Again, thewas forced to postpone the launch of the Artemis I al . Saturday 3 September, about 3 hours before the opening of by firing, the Space Agency interrupted take-off preparation operations due to a fuel leak detected during the filling of the tanks. The initial launch of the mission, which was to take place on August 29, has been postponed due to a which indicated that one of the 4 motors in the SLS main stage had not cooled properly before it could be turned on.
NASA needs to communicate in more detail about the rest of the operations. You should know that if the leak can be repaired on site, that is, on the launch pad, a next launch attempt could take place between September 20 and October 4. But if the repair requires you to bring theinside the Assembly Building, the VAB, the next launch attempts will only take place starting from 15 October.
To this leakage problem is added that of the management of the batteries that activate the launcher’s in-flight destruction system. According to the rules in force, NASA must return the launcher to the VAB to verify that this system is working properly. NASA and space authorities are discussing an exceptional waiver not to return the SLS to the VAB if the leak can be repaired on site. To continue then.
[EN VIDÉO] Future live teaser for the launch of the Artemis 1 program Discover with Futura the launch of the SLS, one of the most powerful rockets ever built, which leaves for the Moon!
Artemis I: the take-off of the SLS mega-rocket is still scheduled for 3 September
Article by X. Demeersman published on 2 September 2022
NASA announced its powerful launch vehicle, the SLS, which was ready to take off from the Kenney Space Center in Florida on Monday, Aug.29 at 2:33 pm. The new date announced for the flight ofis this Saturday, September 3, at 2:17 pm local time, or at 8:17 pm in mainland France. The shooting window will close two hours later. And if the conditions for take-off are still not met, a new test will be carried out on 5 September.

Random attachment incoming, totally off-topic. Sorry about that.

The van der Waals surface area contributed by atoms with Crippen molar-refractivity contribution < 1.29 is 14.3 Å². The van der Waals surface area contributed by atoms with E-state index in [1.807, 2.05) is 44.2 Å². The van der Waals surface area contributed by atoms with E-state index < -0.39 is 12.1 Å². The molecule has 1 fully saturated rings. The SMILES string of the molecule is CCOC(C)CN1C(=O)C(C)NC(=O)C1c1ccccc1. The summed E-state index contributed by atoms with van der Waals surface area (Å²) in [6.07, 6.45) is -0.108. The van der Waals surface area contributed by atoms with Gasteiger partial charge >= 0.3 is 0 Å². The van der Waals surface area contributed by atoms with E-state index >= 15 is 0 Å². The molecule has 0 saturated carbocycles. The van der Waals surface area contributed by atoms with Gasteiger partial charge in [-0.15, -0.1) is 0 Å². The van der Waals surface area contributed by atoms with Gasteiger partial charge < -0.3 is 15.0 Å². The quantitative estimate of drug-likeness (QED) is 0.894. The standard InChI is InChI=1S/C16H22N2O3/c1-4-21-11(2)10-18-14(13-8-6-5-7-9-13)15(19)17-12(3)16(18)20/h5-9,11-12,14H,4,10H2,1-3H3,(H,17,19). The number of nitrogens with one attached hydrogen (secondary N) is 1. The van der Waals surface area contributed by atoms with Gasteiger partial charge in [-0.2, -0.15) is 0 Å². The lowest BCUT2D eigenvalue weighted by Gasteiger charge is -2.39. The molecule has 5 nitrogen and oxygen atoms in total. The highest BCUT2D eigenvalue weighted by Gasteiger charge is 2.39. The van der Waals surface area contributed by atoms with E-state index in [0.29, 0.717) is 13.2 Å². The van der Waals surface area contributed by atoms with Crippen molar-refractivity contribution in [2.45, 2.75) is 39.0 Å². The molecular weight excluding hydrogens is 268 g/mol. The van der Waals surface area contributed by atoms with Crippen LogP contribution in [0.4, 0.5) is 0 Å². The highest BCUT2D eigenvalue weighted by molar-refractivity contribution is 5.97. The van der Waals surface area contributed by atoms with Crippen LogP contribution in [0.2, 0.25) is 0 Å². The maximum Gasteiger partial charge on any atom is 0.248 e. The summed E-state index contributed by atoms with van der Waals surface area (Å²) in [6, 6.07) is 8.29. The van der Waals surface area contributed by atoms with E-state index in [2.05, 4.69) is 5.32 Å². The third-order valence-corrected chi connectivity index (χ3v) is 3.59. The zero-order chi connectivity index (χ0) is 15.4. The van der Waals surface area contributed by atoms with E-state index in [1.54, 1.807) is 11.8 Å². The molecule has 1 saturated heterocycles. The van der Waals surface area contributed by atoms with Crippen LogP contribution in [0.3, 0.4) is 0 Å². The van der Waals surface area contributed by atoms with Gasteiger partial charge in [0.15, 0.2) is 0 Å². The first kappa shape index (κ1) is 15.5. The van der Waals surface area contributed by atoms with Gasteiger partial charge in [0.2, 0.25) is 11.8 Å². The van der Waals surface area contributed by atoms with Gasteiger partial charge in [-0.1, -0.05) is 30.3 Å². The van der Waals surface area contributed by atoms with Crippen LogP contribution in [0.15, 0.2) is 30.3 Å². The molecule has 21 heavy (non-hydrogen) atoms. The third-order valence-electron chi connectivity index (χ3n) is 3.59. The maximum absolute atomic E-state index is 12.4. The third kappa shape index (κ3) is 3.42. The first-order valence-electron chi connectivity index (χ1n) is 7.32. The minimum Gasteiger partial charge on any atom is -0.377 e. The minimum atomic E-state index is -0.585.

Update: the Space Agency informs that the forecastsI am currently in favor of 60% for Saturdays and 70% for Mondays. NASA clarifies that there will be no shooting on Sunday because it would deploy the solar panels of in the “area of ”, Ie in the shadow of the Earth, which is too risky. And “if the mission takes off on Saturday, it will last 37 days, with the landing of Orion on 11 October”.
On Monday, August 29, the countdown was interrupted 40 minutes before the scheduled take-off, when the teams noticed that the engine 3 was not cooling sufficiently and that there was also a loss ofon what they call a “purge box”. Engineers had to do it “Managed the loss by manually adjusting the from “. The next few days will therefore be dedicated to the review of these elements and in particular of the procedure for filling the tanks, specifies NASA: “A procedure similar to that which was successfully performed during the Green Run at the Stennis Space Center in Mississippi”. Engine cooling tests will also be carried out previously.
Update: NASA provided more details on the night of Thursday to Friday, September 2 on Engine 3. It is now almost certain that thethe engine is faulty and the engine had actually reached the correct temperature. L’ it would therefore be just a false alarm, but the “hydrogen” team will still cool the power lines first. There was also a hydrogen leakage problem in the interface between the launcher and the launch pad, it has been fixed. We also noticed a crack in the isolation in the “interstage” (structure between the two floors). Foam debris could hit the but NASA considered this problem secondary.
We will not miss a shot of this show that promises to be spectacular and historic, marking the beginning of the Artemis missions () And .
The take-off of Artemis I is postponed to 2 September
Article by X. Demeersman published on August 29, 2022
NASA said it was forced to cancel the(Space launch system), originally scheduled for this Monday August 29 at 2:33 pm Paris time, due to a technical problem.
In question, an anomaly detected in the cooling circuits of one of its main engines. This failure would have caused the engine to overheat eafter take-off and therefore compromised the 42-day mission in space and around the Moon. Under these conditions, the American Space Agency naturally preferred to postpone the maiden flight of its powerful launcher, which cost over 35 billion dollars, and therefore , to this Friday 2 September. The launch window will open at 18:48 CET and close 2 hours later.
Artemis I is the first part of the ambitious mission of the same name (sister of Apollo) which aims to bring the earthlings back to the surface of the Moon, 50 years after the end of the program. These stays planned for 2025 will only be stages on the path towards which the human being must lead in the next decade.
We look forward to seeing you on Friday 2 September, around 6:15 pm, for aof this space event with our expert hosts.